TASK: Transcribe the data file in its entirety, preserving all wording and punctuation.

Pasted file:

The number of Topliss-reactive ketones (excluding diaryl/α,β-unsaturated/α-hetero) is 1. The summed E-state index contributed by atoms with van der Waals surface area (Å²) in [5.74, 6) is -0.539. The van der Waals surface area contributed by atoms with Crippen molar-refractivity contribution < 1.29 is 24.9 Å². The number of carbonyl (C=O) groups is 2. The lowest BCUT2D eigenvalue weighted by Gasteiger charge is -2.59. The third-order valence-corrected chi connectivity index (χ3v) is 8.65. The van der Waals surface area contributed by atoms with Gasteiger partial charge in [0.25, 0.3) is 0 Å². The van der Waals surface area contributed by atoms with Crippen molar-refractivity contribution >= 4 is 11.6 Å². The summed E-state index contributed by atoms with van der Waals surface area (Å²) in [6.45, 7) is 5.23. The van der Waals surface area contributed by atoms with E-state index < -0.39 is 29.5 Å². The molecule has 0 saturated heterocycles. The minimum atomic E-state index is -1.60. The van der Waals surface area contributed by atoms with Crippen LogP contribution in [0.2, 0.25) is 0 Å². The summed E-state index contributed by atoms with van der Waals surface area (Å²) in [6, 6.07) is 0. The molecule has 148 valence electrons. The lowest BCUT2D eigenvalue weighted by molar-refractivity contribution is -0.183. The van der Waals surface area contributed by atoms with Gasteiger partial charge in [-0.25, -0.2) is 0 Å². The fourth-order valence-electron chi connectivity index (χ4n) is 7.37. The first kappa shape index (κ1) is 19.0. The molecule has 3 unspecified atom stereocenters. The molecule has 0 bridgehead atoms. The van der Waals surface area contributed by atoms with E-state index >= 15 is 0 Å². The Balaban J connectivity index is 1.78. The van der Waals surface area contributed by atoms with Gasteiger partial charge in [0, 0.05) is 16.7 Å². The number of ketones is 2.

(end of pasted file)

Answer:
The number of Topliss-reactive ketones (excluding diaryl/α,β-unsaturated/α-hetero) is 1. The summed E-state index contributed by atoms with van der Waals surface area (Å²) in [5.74, 6) is -0.539. The van der Waals surface area contributed by atoms with Crippen molar-refractivity contribution < 1.29 is 24.9 Å². The number of carbonyl (C=O) groups is 2. The lowest BCUT2D eigenvalue weighted by Gasteiger charge is -2.59. The third-order valence-corrected chi connectivity index (χ3v) is 8.65. The van der Waals surface area contributed by atoms with Gasteiger partial charge in [0.25, 0.3) is 0 Å². The van der Waals surface area contributed by atoms with Crippen molar-refractivity contribution >= 4 is 11.6 Å². The summed E-state index contributed by atoms with van der Waals surface area (Å²) in [6.45, 7) is 5.23. The van der Waals surface area contributed by atoms with E-state index < -0.39 is 29.5 Å². The molecule has 0 saturated heterocycles. The minimum atomic E-state index is -1.60. The van der Waals surface area contributed by atoms with Crippen LogP contribution in [0.2, 0.25) is 0 Å². The summed E-state index contributed by atoms with van der Waals surface area (Å²) in [6, 6.07) is 0. The molecule has 148 valence electrons. The lowest BCUT2D eigenvalue weighted by molar-refractivity contribution is -0.183. The van der Waals surface area contributed by atoms with Gasteiger partial charge in [-0.25, -0.2) is 0 Å². The fourth-order valence-electron chi connectivity index (χ4n) is 7.37. The first kappa shape index (κ1) is 19.0. The molecule has 3 unspecified atom stereocenters. The molecule has 0 bridgehead atoms. The van der Waals surface area contributed by atoms with E-state index >= 15 is 0 Å². The Balaban J connectivity index is 1.78. The van der Waals surface area contributed by atoms with Gasteiger partial charge in [0, 0.05) is 16.7 Å². The number of ketones is 2.